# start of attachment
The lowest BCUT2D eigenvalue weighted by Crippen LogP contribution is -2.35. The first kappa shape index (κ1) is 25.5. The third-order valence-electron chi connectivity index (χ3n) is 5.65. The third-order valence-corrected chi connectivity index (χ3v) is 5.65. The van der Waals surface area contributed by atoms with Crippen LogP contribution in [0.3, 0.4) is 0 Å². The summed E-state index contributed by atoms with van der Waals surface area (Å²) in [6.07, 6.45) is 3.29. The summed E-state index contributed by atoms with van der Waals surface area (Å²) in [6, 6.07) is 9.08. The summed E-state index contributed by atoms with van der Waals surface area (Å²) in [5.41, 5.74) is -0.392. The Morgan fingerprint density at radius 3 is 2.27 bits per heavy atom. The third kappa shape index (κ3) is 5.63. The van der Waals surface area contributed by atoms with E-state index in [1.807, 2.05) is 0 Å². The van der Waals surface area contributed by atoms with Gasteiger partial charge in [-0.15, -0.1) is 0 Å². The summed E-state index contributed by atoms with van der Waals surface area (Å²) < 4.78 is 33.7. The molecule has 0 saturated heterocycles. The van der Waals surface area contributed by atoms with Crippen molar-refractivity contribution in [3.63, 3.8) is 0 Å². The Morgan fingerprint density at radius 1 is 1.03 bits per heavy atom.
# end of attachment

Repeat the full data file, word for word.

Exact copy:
The lowest BCUT2D eigenvalue weighted by Crippen LogP contribution is -2.35. The first kappa shape index (κ1) is 25.5. The third-order valence-electron chi connectivity index (χ3n) is 5.65. The third-order valence-corrected chi connectivity index (χ3v) is 5.65. The van der Waals surface area contributed by atoms with Crippen LogP contribution in [0.3, 0.4) is 0 Å². The summed E-state index contributed by atoms with van der Waals surface area (Å²) in [6.07, 6.45) is 3.29. The summed E-state index contributed by atoms with van der Waals surface area (Å²) in [6, 6.07) is 9.08. The summed E-state index contributed by atoms with van der Waals surface area (Å²) in [5.41, 5.74) is -0.392. The Morgan fingerprint density at radius 3 is 2.27 bits per heavy atom. The third kappa shape index (κ3) is 5.63. The van der Waals surface area contributed by atoms with E-state index in [1.807, 2.05) is 0 Å². The van der Waals surface area contributed by atoms with Gasteiger partial charge in [-0.15, -0.1) is 0 Å². The summed E-state index contributed by atoms with van der Waals surface area (Å²) < 4.78 is 33.7. The molecule has 0 saturated heterocycles. The van der Waals surface area contributed by atoms with Crippen molar-refractivity contribution in [3.63, 3.8) is 0 Å². The Morgan fingerprint density at radius 1 is 1.03 bits per heavy atom.